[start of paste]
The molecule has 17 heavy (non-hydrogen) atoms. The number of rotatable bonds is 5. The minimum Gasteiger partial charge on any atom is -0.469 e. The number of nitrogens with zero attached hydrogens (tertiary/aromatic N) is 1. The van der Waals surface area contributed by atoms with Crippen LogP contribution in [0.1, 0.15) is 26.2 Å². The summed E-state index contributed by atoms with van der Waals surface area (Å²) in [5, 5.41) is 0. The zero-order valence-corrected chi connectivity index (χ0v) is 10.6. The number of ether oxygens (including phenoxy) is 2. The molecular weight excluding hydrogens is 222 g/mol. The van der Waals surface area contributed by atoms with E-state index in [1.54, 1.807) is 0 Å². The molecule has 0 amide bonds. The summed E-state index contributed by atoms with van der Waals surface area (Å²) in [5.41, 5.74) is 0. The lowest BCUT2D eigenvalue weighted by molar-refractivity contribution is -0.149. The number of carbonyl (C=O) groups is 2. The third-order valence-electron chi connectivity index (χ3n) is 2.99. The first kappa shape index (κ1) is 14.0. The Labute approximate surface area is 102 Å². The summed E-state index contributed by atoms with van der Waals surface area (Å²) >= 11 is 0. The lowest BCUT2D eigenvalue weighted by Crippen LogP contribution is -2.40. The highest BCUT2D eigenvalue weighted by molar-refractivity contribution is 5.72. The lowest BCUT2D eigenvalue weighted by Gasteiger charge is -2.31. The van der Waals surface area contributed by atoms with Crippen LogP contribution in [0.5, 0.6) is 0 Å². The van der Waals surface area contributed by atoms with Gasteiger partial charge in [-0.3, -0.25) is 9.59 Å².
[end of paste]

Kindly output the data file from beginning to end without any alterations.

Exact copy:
The molecule has 17 heavy (non-hydrogen) atoms. The number of rotatable bonds is 5. The minimum Gasteiger partial charge on any atom is -0.469 e. The number of nitrogens with zero attached hydrogens (tertiary/aromatic N) is 1. The van der Waals surface area contributed by atoms with Crippen LogP contribution in [0.1, 0.15) is 26.2 Å². The summed E-state index contributed by atoms with van der Waals surface area (Å²) in [5, 5.41) is 0. The zero-order valence-corrected chi connectivity index (χ0v) is 10.6. The number of ether oxygens (including phenoxy) is 2. The molecular weight excluding hydrogens is 222 g/mol. The van der Waals surface area contributed by atoms with E-state index in [1.54, 1.807) is 0 Å². The molecule has 0 amide bonds. The summed E-state index contributed by atoms with van der Waals surface area (Å²) in [5.41, 5.74) is 0. The lowest BCUT2D eigenvalue weighted by molar-refractivity contribution is -0.149. The number of carbonyl (C=O) groups is 2. The third-order valence-electron chi connectivity index (χ3n) is 2.99. The first kappa shape index (κ1) is 14.0. The Labute approximate surface area is 102 Å². The summed E-state index contributed by atoms with van der Waals surface area (Å²) >= 11 is 0. The lowest BCUT2D eigenvalue weighted by Crippen LogP contribution is -2.40. The highest BCUT2D eigenvalue weighted by molar-refractivity contribution is 5.72. The lowest BCUT2D eigenvalue weighted by Gasteiger charge is -2.31. The van der Waals surface area contributed by atoms with Crippen LogP contribution in [0.5, 0.6) is 0 Å². The van der Waals surface area contributed by atoms with Gasteiger partial charge in [-0.3, -0.25) is 9.59 Å².